Halloween is a spooky time of year when you can walk down the street and see all the creative ways that people decorate their homes for the season. Pumpkin spiced drinks make their seasonal return to stores, and children everywhere get to live out their dream of eating candy all day. For all those who are looking for fun activities to do with their kids for the holiday, I put together this list of a few crafts and treats that are perfect opportunities for kids to get involved in cooking and home decorations.
Pumpkin Carving Tips
Part of the holiday fun of Halloween is decorating your house for the season. While not everyone has a box of decorations waiting in their closet for this occasion each year, anybody can get a couple pumpkins to carve with their family and participate in the festive atmosphere. Whether you choose to follow a stencil or freehand a design, it’s sure to be fun, and keeping a couple of these tips in mind will make the process easier all around.
Use disposable gloves: The stringy texture of pumpkins is very off putting to some people, so being prepared with gloves can significantly improve their experience.
Set down a tarp: If you have a tarp or an old shower curtain to carve pumpkins on, it can make cleaning up afterwards easy. As long as you keep the mess on the tarp, you can collect it all at once to throw out at the end.
Use battery powered candles: Nobody wants to find a flaming pumpkin on their porch. Using electric lights instead of the classic open flame to light your jack-o-lanterns significantly reduces fire hazards.
Make a notch in the lid: When opening the top of a pumpkin it can be hard to fit the lid back into the same place. If you cut a triangular notch in the lid it makes it easy to fit it back onto the pumpkin once removed.
Use a grocery bag: One easy way to remove the innards from your pumpkin is to place a plastic bag over it and then shake it upside down, letting the seeds and strings fall out the newly made hole into the bag. This is an easy way to reduce the mess from scooping out pumpkin with your hands or a spoon.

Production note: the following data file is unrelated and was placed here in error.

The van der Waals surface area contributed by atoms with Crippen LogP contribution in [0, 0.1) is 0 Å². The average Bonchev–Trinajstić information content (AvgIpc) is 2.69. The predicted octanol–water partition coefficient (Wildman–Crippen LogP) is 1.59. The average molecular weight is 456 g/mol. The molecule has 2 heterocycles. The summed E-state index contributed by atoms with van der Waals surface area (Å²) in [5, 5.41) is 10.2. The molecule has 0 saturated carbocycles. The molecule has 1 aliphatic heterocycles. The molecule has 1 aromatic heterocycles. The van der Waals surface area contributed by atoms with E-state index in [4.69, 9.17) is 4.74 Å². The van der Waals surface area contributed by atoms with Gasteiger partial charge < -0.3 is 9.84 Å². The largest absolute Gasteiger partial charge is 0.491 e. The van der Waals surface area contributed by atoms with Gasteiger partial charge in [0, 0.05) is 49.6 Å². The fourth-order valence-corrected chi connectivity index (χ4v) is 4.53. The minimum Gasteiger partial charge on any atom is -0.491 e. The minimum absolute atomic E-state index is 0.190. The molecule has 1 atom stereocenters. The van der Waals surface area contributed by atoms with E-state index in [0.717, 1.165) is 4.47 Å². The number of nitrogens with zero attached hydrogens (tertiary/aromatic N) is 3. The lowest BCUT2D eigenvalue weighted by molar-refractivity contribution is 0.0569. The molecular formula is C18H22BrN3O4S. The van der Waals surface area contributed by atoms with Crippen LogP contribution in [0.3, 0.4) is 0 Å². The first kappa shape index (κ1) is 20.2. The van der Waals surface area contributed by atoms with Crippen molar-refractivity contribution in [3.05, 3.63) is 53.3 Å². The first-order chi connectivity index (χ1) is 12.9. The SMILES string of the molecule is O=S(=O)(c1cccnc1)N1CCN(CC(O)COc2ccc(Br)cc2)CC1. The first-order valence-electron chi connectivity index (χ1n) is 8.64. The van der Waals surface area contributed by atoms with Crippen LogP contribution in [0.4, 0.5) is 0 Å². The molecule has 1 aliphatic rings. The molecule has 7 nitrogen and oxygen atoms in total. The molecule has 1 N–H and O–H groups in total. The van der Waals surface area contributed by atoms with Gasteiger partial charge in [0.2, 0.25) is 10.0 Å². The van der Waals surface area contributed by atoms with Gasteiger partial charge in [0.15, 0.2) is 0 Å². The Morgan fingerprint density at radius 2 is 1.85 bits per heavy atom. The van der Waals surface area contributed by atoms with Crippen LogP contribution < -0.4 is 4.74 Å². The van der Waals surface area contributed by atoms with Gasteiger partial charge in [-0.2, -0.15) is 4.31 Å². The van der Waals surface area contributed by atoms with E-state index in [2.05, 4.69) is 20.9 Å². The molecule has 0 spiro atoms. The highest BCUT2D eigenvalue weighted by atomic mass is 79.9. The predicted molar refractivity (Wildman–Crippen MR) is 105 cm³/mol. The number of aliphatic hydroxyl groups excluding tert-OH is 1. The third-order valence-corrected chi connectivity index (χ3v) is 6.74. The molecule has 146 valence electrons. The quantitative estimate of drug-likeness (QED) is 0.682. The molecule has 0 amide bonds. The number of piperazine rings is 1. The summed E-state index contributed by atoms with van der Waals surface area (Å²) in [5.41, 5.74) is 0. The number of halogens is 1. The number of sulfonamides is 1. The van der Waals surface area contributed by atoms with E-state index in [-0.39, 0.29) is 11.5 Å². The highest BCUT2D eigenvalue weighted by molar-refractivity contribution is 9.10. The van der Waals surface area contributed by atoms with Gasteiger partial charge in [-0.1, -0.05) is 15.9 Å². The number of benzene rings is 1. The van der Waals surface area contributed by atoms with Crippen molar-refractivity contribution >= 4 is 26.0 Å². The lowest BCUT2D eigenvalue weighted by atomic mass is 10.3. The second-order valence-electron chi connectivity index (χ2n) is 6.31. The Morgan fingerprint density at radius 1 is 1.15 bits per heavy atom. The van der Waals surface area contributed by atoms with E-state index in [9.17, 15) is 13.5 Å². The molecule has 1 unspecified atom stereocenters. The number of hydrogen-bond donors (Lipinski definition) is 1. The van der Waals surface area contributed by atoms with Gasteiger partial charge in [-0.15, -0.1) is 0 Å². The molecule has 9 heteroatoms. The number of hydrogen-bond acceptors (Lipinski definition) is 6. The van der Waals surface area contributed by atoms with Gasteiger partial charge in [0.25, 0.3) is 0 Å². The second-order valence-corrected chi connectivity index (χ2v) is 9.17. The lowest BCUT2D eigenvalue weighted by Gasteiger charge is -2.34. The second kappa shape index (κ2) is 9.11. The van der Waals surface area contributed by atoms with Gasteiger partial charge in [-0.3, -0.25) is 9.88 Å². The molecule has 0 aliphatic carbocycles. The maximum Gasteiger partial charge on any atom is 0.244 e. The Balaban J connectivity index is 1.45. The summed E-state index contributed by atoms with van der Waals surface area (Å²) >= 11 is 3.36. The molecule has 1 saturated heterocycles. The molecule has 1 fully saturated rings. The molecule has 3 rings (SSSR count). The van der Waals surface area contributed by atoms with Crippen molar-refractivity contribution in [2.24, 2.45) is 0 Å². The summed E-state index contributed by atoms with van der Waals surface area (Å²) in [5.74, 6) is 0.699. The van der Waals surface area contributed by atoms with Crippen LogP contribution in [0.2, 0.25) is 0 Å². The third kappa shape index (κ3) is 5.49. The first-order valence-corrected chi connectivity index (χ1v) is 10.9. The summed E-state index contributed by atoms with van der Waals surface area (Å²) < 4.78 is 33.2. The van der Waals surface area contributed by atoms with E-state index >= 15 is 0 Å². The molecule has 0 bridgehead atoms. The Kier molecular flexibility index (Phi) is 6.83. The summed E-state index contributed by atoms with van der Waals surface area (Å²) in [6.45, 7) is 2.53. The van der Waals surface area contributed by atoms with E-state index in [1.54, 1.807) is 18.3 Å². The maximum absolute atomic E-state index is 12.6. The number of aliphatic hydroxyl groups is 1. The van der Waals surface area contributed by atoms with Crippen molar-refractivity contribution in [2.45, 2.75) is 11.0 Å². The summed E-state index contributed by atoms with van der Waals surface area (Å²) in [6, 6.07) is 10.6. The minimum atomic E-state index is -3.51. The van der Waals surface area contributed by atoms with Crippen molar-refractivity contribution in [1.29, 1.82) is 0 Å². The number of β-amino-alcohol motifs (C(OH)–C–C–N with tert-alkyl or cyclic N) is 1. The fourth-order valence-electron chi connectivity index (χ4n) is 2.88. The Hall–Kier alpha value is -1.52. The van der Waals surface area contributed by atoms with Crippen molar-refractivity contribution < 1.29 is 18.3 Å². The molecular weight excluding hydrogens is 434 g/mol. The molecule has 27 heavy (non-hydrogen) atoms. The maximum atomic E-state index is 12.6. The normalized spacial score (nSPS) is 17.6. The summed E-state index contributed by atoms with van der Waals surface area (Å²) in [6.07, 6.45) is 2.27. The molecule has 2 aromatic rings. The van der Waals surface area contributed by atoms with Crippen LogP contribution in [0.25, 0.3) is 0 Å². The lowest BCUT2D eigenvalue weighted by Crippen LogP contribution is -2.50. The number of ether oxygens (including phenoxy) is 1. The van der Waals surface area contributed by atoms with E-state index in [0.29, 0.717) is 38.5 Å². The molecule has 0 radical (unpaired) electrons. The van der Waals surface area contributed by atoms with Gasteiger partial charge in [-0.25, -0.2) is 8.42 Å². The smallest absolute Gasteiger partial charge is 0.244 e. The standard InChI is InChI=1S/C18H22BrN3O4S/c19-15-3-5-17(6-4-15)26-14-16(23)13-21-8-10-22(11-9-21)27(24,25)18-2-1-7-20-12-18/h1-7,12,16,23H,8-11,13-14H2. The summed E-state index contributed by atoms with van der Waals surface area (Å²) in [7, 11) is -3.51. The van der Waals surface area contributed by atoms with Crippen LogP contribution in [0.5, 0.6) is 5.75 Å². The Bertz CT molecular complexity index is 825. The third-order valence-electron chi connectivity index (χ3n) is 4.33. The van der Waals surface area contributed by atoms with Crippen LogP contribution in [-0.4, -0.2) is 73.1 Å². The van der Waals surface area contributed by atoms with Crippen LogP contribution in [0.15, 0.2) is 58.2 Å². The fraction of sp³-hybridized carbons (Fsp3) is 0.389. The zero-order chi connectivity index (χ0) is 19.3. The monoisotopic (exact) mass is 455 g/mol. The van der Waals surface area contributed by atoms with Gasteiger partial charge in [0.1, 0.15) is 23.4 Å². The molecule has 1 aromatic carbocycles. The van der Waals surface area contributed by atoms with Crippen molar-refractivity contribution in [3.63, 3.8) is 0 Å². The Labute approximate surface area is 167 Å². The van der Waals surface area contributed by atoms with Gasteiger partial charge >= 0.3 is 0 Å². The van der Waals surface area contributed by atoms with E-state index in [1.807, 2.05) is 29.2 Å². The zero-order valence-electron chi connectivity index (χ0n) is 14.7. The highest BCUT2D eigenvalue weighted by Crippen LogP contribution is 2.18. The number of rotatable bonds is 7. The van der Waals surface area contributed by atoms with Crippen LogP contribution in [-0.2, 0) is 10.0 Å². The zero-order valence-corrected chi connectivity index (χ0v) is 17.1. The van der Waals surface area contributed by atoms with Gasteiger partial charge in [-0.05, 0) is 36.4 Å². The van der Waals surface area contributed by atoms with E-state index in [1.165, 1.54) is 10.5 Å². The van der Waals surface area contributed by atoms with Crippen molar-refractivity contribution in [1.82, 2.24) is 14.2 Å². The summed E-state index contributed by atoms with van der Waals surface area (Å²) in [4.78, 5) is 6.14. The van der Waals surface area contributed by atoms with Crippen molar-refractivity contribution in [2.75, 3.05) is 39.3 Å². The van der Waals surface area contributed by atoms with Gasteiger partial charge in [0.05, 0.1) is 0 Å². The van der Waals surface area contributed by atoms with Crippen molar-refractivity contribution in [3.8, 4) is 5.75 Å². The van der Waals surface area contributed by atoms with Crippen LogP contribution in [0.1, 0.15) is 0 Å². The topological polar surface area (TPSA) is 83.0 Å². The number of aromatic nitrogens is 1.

Discard jack-o-lanterns at the sight of mold: Once a pumpkin is carved, it won’t last very long. Once you see mold appear on the inside of the pumpkin, it will likely only last another day before it starts melting into a difficult to manage sludge. In order to avoid the toil of cleaning pumpkin goop, it’s best to discard carved pumpkins when mold appears and the walls of the gourd have just begun to soften.
A far less messy option for a Halloween craft is making paper pumpkins! This is a perfect craft to entertain restless children while also giving them an opportunity to help decorate for the season. Unlike traditional jack-o-lanterns these can be made and kept inside on a table as a cute seasonal accent to the space.
What you will need:
- Colored paper
- Pipe cleaners
- Hole punch
Cut the colored paper or cardstock into equal 1 inch strips.
Glue one end of four strips together in the shape of a plus sign (+). Do this twice, making two crosses and glue one on top of the other at a 45 degree angle to the first. Now you should have a star shape glued at the center.